A Letter to the World

Dear world:

What do you want from me?

I spent the first twenty years of my life “too fat” by your standards.  I was heckled, ridiculed, ostracized, and abused.

When I was in grade school, the kids would warn one another that I might eat them, or (worse yet) sit on them if they made me upset.

In middle school, I was ridiculed. Teased, voraciously and cruelly, by anyone that needed an ego-boost to get through their day.

In high school, I faced the worst of the abuse: I was ignored. I faded into the background, the lockers clanging and bells ringing, and no one really bothered to look for me beyond help with test questions and customized study guides.

For the last decade, I’ve worked to take control of my body.

I developed (and fought to overcome) an eating disorder as an adult. I dieted and I binged; I exercised and I purged; I succeeded and I failed.

In the last few years, I gained balance (for the most part) of my body.

I eat healthy and clean, but savor my fair share of chocolate. I exercise heavily and frequently, but make time to lay in a hot bath and veg.

I’ve gone from my peak weight – 214 pounds – down to 125.

I’m less than five weeks away from my 30th birthday and, for the first time in years, I feel like I’m back in school. Except now instead of being called fat, people call me “skinny.” Why does it hurt just as much?

“You’re too thin.”
“You’ve lost too much weight.”
“You look sickly.”
“You need to stop.”

When I was fat, everyone – children and adults alike – felt it was their right, their privilege, to pass judgment on my body.

I was “unhealthy,” and they needed me to know it. I was “unhealthy,” and they needed to set me straight. Maybe a little tough love would do the trick?

Now, at 5’3″ and 125 pounds, their civil responsibility has returned. My body isn’t right, and it’s their duty to remind me as often as they can, lest I forget.

I eat 1,200-1,900 calories per day.
I exercise 4-6 days per week.
I eat chocolate.
I eat chips.
I count calories, but don’t deny myself the things I enjoy.
I love to run.

I am strong. I am healthy. I am finally nearing a place where *I* am OK with my body.

Yet the world is not.

Why is my weight someone else’s business?

Why is my body the subject of someone else’s conversation?

Too fat, too thin, too big, too small.

What, exactly, do you want from me, world?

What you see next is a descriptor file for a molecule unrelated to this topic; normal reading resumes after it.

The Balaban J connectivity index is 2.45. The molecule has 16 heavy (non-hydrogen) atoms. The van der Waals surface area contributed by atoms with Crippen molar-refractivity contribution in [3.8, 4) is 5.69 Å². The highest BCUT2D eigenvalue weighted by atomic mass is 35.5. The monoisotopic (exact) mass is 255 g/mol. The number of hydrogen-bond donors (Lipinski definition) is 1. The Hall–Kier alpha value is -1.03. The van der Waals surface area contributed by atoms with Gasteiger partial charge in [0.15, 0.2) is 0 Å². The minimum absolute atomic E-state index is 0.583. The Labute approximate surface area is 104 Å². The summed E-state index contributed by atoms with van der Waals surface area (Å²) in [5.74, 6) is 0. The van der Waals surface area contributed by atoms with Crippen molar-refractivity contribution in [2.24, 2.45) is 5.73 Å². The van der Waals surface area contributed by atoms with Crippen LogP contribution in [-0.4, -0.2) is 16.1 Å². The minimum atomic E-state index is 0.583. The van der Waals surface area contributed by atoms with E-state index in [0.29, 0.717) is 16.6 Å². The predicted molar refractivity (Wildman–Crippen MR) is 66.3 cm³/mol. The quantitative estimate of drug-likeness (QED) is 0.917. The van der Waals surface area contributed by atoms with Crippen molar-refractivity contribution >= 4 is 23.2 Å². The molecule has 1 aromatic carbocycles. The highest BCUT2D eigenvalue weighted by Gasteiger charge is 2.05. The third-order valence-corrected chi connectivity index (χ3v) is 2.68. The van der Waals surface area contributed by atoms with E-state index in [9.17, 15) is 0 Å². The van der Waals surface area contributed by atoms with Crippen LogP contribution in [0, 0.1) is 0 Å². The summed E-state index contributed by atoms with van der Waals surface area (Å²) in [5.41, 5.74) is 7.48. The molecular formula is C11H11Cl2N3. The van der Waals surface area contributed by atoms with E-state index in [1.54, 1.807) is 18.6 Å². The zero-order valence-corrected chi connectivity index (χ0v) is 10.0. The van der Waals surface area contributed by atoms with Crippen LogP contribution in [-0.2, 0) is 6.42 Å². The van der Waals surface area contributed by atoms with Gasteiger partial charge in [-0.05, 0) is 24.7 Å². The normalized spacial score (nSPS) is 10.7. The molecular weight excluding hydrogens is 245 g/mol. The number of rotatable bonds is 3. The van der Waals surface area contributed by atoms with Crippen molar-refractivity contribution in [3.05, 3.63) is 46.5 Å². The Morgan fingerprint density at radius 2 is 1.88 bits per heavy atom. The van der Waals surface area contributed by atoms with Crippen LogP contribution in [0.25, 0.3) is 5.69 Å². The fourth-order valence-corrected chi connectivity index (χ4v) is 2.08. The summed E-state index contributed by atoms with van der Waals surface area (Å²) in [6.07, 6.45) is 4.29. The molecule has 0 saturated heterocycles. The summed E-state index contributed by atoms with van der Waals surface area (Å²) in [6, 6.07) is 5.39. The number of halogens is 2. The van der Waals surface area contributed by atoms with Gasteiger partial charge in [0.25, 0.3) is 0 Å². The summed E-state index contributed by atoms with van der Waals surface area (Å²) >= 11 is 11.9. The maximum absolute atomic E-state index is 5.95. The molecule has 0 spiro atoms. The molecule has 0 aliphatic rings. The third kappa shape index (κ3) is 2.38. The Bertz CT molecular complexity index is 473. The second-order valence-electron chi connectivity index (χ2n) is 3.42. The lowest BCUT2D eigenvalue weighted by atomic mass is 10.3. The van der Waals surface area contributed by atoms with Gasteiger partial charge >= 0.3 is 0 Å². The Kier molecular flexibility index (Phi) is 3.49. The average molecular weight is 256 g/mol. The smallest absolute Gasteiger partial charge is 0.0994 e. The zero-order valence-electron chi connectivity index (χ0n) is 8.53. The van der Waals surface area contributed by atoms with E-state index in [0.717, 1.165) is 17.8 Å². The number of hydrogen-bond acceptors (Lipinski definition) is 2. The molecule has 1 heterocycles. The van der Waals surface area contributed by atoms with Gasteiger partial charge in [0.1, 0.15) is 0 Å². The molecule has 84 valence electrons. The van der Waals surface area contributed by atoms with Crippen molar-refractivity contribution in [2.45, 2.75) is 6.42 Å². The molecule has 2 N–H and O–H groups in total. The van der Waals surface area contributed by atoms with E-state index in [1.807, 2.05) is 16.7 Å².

When am I allowed to be happy with my body? When will YOU be happy with my body?

And why do I care what you think?

Feeling dejected today,

~ Tori


10 thoughts on “A Letter to the World

  1. weight2lose2013 says:

    i think that there is an element to this that people simply do not want you to succeed. I had a friend once who seemed happiest when I was miserable. Not to say that it’s everyone, but there are some and that maybe what you’re hearing. Don’t let others discourage you, do it for you and whoever is happy or sad about it, so be it.

  2. What a true post. Why must people push their opinions on your transformation? You obviously eat and are not starving yourself. You know what you need to nourish your body to perform. Just continue doing what you’re doing and try not to let it bother you. Focus on health and your goals.

    • It’s a shame. Can’t people just be happy for one another? I could understand if I were physically hurting myself to be thin… but, for the first time in years, I’m doing it the right way: not obsessing; letting myself enjoy treats; working out.

  3. HMR says:

    Like you, I’ve struggled with my weight all of my life. In my case, the comments that hurt the most were the ones that came from my family. They thought they were making me favors calling me *cute* names based on my current weight situation or by comparing me to my cousins and such, until I set them straight.

    Sadly, for me it’s a matter of hormonal issues. I’m not thin nor fat, I’m just in the middle. But somehow people always find ways to criticize me. But guess what? I’m happy with myself, it took me a long time to accept me as I am, but I finally did. They say beauty is in the eye of the beholder, that’s absolutely true. Nobody can judge you, especially not for your appearance, nobody has the right to do so. Just find your beauty day by day, live happy with yourself because in the end that’s all that matters.



  4. jessieneutrongirlgenius says:

    I think it is pathetic that the media and people make it their business to paint the perfect picture of society, everyone is different inside and out and people need to realize that.

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